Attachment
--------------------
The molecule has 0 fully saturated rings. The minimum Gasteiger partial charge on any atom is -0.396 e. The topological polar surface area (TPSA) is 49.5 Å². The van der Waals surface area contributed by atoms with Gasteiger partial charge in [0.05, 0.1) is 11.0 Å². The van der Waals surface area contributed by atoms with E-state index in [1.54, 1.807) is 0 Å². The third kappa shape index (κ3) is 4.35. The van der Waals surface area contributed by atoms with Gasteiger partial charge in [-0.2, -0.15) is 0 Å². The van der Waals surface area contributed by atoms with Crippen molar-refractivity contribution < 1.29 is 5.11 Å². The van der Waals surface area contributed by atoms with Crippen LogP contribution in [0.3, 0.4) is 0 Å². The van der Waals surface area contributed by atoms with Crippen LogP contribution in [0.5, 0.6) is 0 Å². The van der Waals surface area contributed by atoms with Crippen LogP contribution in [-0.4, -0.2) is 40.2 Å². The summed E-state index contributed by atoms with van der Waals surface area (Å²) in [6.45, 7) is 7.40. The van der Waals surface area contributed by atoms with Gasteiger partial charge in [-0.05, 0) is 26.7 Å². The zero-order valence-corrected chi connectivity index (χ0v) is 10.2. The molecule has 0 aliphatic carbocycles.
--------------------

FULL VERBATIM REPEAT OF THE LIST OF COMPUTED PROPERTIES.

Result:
The molecule has 0 fully saturated rings. The minimum Gasteiger partial charge on any atom is -0.396 e. The topological polar surface area (TPSA) is 49.5 Å². The van der Waals surface area contributed by atoms with Gasteiger partial charge in [0.05, 0.1) is 11.0 Å². The van der Waals surface area contributed by atoms with E-state index in [1.54, 1.807) is 0 Å². The third kappa shape index (κ3) is 4.35. The van der Waals surface area contributed by atoms with Gasteiger partial charge in [-0.2, -0.15) is 0 Å². The van der Waals surface area contributed by atoms with Crippen molar-refractivity contribution < 1.29 is 5.11 Å². The van der Waals surface area contributed by atoms with Crippen LogP contribution in [0.3, 0.4) is 0 Å². The van der Waals surface area contributed by atoms with Crippen LogP contribution in [0.5, 0.6) is 0 Å². The van der Waals surface area contributed by atoms with Crippen LogP contribution in [-0.4, -0.2) is 40.2 Å². The summed E-state index contributed by atoms with van der Waals surface area (Å²) in [6.45, 7) is 7.40. The van der Waals surface area contributed by atoms with Gasteiger partial charge in [-0.05, 0) is 26.7 Å². The zero-order valence-corrected chi connectivity index (χ0v) is 10.2. The molecule has 0 aliphatic carbocycles.